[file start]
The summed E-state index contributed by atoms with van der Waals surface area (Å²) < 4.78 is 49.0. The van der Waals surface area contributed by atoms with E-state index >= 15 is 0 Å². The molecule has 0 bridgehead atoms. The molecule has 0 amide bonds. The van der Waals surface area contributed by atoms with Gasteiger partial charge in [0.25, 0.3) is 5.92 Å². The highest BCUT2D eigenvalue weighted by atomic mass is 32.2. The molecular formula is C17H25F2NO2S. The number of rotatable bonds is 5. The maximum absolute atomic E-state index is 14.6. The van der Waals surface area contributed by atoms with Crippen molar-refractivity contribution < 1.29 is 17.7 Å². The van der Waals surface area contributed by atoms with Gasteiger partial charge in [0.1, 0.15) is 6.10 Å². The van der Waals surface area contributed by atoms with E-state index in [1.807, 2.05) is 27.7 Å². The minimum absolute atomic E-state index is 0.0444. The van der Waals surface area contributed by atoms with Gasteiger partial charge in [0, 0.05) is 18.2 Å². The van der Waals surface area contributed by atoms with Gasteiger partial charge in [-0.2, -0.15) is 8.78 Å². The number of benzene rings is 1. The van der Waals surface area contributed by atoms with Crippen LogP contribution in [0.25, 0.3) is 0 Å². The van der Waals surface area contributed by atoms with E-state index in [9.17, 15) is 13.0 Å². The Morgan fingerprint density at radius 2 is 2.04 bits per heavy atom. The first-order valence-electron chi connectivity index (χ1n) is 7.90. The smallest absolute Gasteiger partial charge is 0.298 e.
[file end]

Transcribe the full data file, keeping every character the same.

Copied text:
The summed E-state index contributed by atoms with van der Waals surface area (Å²) < 4.78 is 49.0. The van der Waals surface area contributed by atoms with E-state index >= 15 is 0 Å². The molecule has 0 bridgehead atoms. The molecule has 0 amide bonds. The van der Waals surface area contributed by atoms with Gasteiger partial charge in [0.25, 0.3) is 5.92 Å². The highest BCUT2D eigenvalue weighted by atomic mass is 32.2. The molecular formula is C17H25F2NO2S. The number of rotatable bonds is 5. The maximum absolute atomic E-state index is 14.6. The van der Waals surface area contributed by atoms with Crippen molar-refractivity contribution < 1.29 is 17.7 Å². The van der Waals surface area contributed by atoms with Gasteiger partial charge in [0.1, 0.15) is 6.10 Å². The van der Waals surface area contributed by atoms with E-state index in [1.807, 2.05) is 27.7 Å². The minimum absolute atomic E-state index is 0.0444. The van der Waals surface area contributed by atoms with Gasteiger partial charge in [0, 0.05) is 18.2 Å². The van der Waals surface area contributed by atoms with Gasteiger partial charge in [-0.2, -0.15) is 8.78 Å². The number of benzene rings is 1. The van der Waals surface area contributed by atoms with Crippen LogP contribution in [0.25, 0.3) is 0 Å². The van der Waals surface area contributed by atoms with E-state index in [9.17, 15) is 13.0 Å². The Morgan fingerprint density at radius 2 is 2.04 bits per heavy atom. The first-order valence-electron chi connectivity index (χ1n) is 7.90. The smallest absolute Gasteiger partial charge is 0.298 e.